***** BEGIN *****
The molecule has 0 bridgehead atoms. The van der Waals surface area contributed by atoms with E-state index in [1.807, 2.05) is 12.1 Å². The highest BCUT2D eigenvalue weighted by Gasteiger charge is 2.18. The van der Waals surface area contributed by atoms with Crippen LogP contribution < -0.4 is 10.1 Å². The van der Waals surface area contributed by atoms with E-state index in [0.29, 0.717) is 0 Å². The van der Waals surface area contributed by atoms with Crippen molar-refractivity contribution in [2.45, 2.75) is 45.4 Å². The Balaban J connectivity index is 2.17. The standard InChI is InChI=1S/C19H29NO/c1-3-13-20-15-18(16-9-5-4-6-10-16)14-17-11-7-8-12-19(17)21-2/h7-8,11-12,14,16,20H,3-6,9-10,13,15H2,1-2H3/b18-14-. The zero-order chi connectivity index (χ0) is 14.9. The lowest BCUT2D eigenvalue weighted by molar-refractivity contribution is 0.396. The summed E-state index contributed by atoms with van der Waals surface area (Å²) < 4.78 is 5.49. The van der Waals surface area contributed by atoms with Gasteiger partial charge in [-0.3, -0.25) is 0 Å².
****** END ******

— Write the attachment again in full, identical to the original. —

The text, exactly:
The molecule has 0 bridgehead atoms. The van der Waals surface area contributed by atoms with E-state index in [1.807, 2.05) is 12.1 Å². The highest BCUT2D eigenvalue weighted by Gasteiger charge is 2.18. The van der Waals surface area contributed by atoms with Crippen LogP contribution < -0.4 is 10.1 Å². The van der Waals surface area contributed by atoms with E-state index in [0.29, 0.717) is 0 Å². The van der Waals surface area contributed by atoms with Crippen molar-refractivity contribution in [2.45, 2.75) is 45.4 Å². The Balaban J connectivity index is 2.17. The standard InChI is InChI=1S/C19H29NO/c1-3-13-20-15-18(16-9-5-4-6-10-16)14-17-11-7-8-12-19(17)21-2/h7-8,11-12,14,16,20H,3-6,9-10,13,15H2,1-2H3/b18-14-. The zero-order chi connectivity index (χ0) is 14.9. The lowest BCUT2D eigenvalue weighted by molar-refractivity contribution is 0.396. The summed E-state index contributed by atoms with van der Waals surface area (Å²) < 4.78 is 5.49. The van der Waals surface area contributed by atoms with Gasteiger partial charge in [-0.3, -0.25) is 0 Å².